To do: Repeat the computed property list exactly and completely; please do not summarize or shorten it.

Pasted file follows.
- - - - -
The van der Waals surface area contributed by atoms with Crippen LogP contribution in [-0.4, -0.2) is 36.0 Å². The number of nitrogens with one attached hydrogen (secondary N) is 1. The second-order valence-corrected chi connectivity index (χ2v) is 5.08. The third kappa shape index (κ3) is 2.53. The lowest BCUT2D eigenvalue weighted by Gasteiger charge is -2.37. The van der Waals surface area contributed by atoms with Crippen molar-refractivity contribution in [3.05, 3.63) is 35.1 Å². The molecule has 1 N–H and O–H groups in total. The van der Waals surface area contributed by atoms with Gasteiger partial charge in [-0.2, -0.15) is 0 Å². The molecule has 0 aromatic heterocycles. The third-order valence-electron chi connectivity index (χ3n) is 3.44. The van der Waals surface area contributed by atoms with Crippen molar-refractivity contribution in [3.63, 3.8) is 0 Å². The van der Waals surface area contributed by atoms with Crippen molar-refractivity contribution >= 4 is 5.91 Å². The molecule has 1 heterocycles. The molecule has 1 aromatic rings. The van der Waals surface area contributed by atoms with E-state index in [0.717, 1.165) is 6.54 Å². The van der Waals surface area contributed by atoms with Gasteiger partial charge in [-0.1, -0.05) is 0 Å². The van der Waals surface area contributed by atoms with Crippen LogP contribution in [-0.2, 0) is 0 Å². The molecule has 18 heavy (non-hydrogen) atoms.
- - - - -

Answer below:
The van der Waals surface area contributed by atoms with Crippen LogP contribution in [-0.4, -0.2) is 36.0 Å². The number of nitrogens with one attached hydrogen (secondary N) is 1. The second-order valence-corrected chi connectivity index (χ2v) is 5.08. The third kappa shape index (κ3) is 2.53. The lowest BCUT2D eigenvalue weighted by Gasteiger charge is -2.37. The van der Waals surface area contributed by atoms with Crippen molar-refractivity contribution in [3.05, 3.63) is 35.1 Å². The molecule has 1 N–H and O–H groups in total. The van der Waals surface area contributed by atoms with Gasteiger partial charge in [-0.2, -0.15) is 0 Å². The molecule has 0 aromatic heterocycles. The third-order valence-electron chi connectivity index (χ3n) is 3.44. The van der Waals surface area contributed by atoms with Crippen molar-refractivity contribution in [3.63, 3.8) is 0 Å². The van der Waals surface area contributed by atoms with Crippen molar-refractivity contribution >= 4 is 5.91 Å². The molecule has 1 heterocycles. The molecule has 1 aromatic rings. The van der Waals surface area contributed by atoms with E-state index in [0.717, 1.165) is 6.54 Å². The van der Waals surface area contributed by atoms with Gasteiger partial charge in [-0.1, -0.05) is 0 Å². The van der Waals surface area contributed by atoms with Crippen LogP contribution in [-0.2, 0) is 0 Å². The molecule has 18 heavy (non-hydrogen) atoms.